Indian aviation regulator DGCA has directed SpiceJet, Vistara and Air India to inspect their Boeing 737 aircraft after the US Federal Aviation Administration (FAA) on Friday issued an emergency airworthiness directive (AD) for all the mentioned aircraft that have not flown for more than seven days at a stretch.

The emergency directive was “prompted by four single-engine shutdowns” that happened due to compromised air check valves in the engines of the certain B737 aircraft, said the Federal Aviation Administration (FAA) in its emergency directive.

As per the FAA directive, airlines are instructed to inspect their B737 aircraft that have not flown for seven days or more and the ones that have operated not more than 10 flights after return to service.

A senior DGCA official said the Indian regulator has asked for compliance from the Indian carriers SpiceJet, Vistara and Air India Express.

Another Directorate General of Civil Aviation official said inspection of some of the Indian aircraft has already been done by their owner airlines.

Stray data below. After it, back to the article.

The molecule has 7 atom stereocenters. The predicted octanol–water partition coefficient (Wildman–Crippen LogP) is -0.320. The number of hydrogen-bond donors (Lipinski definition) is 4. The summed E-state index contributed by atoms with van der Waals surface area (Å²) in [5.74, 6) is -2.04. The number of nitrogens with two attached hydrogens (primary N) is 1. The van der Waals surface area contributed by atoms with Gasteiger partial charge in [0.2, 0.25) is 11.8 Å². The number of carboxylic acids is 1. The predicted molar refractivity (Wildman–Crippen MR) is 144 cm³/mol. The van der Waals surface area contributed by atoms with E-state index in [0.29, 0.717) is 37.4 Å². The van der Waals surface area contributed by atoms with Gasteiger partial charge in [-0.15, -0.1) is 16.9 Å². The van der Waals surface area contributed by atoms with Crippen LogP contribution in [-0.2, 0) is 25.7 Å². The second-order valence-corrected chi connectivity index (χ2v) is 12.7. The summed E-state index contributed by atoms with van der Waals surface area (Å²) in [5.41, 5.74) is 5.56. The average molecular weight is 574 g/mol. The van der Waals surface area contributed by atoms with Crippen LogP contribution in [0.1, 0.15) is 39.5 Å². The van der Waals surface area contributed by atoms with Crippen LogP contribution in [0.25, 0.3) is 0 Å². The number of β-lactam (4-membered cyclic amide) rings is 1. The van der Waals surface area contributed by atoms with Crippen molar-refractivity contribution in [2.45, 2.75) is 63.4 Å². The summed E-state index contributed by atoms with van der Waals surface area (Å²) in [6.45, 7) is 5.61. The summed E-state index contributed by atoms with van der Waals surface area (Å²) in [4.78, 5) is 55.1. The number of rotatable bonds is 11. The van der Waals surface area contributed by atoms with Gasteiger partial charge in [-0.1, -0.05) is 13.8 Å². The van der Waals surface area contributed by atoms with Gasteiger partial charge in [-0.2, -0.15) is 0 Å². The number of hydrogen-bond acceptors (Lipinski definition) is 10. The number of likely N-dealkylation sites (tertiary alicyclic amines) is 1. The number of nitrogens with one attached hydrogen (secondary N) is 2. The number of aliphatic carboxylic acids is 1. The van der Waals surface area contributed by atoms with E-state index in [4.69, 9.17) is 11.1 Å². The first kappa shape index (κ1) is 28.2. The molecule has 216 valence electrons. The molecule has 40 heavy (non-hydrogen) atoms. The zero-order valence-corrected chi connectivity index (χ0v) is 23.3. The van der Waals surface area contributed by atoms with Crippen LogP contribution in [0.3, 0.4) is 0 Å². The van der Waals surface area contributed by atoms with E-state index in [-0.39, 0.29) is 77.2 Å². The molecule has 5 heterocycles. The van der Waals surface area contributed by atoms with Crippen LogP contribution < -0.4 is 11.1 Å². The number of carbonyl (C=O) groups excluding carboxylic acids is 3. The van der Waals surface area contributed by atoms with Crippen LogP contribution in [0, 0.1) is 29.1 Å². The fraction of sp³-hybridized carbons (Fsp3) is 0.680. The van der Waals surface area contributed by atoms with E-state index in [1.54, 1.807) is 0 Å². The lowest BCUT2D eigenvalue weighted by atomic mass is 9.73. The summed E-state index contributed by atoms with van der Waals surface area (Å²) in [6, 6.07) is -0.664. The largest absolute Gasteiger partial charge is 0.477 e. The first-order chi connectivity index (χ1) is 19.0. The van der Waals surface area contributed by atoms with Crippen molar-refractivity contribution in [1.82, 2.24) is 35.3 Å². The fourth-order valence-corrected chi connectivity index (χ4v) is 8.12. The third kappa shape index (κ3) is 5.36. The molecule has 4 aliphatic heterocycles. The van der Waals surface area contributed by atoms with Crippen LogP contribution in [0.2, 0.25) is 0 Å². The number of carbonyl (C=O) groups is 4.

Boeing, in a statement, said, “Out of an abundance of caution, Boeing has advised operators of 737 Classic airplanes (series -300 to -500) and Next-Generation 737s (series -600 to -900) to inspect an engine valve for corrosion. With airplanes being stored or used infrequently due to lower demand during the COVID-19 pandemic, the valve can be more susceptible to corrosion. Boeing is providing inspection and replacement information to fleet owners if they find an issue.”

SpiceJet spokesperson said, “The FAA AD applies to a small number of B737s in our fleet that hasn’t yet completed ten cycles on return of aircraft to service. They are being inspected. The majority of our planes have completed ten cycles already and are not affected by this AD.”

On this matter, Vistara spokesperson said, “Vistara is in compliance of the directive. The inspection of the engines of all six of our B737 aircraft has already been completed.”